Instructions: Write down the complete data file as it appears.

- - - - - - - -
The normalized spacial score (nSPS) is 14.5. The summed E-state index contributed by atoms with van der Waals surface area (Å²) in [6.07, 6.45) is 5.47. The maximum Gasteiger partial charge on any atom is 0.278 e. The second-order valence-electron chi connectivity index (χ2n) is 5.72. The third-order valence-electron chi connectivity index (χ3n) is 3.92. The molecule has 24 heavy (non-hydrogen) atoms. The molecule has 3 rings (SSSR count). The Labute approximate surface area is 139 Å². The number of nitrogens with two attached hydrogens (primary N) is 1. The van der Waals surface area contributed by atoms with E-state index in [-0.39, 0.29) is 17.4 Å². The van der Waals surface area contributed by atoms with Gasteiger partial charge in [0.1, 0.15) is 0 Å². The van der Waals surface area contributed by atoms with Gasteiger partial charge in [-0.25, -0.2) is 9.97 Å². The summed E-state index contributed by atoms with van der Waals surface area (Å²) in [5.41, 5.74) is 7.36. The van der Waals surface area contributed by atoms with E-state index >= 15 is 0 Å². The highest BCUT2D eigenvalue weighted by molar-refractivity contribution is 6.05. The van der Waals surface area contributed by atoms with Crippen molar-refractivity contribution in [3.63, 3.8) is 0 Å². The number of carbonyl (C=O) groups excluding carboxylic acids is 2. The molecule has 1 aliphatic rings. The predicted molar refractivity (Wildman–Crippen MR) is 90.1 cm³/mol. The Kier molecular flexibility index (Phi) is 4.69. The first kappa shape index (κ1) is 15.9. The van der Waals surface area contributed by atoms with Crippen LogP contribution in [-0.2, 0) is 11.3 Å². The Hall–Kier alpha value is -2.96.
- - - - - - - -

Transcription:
The normalized spacial score (nSPS) is 14.5. The summed E-state index contributed by atoms with van der Waals surface area (Å²) in [6.07, 6.45) is 5.47. The maximum Gasteiger partial charge on any atom is 0.278 e. The second-order valence-electron chi connectivity index (χ2n) is 5.72. The third-order valence-electron chi connectivity index (χ3n) is 3.92. The molecule has 24 heavy (non-hydrogen) atoms. The molecule has 3 rings (SSSR count). The Labute approximate surface area is 139 Å². The number of nitrogens with two attached hydrogens (primary N) is 1. The van der Waals surface area contributed by atoms with E-state index in [-0.39, 0.29) is 17.4 Å². The van der Waals surface area contributed by atoms with Gasteiger partial charge in [0.1, 0.15) is 0 Å². The van der Waals surface area contributed by atoms with Gasteiger partial charge in [-0.25, -0.2) is 9.97 Å². The summed E-state index contributed by atoms with van der Waals surface area (Å²) in [5.41, 5.74) is 7.36. The van der Waals surface area contributed by atoms with E-state index >= 15 is 0 Å². The highest BCUT2D eigenvalue weighted by molar-refractivity contribution is 6.05. The van der Waals surface area contributed by atoms with Crippen molar-refractivity contribution in [3.63, 3.8) is 0 Å². The number of carbonyl (C=O) groups excluding carboxylic acids is 2. The molecule has 1 aliphatic rings. The predicted molar refractivity (Wildman–Crippen MR) is 90.1 cm³/mol. The Kier molecular flexibility index (Phi) is 4.69. The first kappa shape index (κ1) is 15.9. The van der Waals surface area contributed by atoms with Crippen LogP contribution in [-0.2, 0) is 11.3 Å². The Hall–Kier alpha value is -2.96.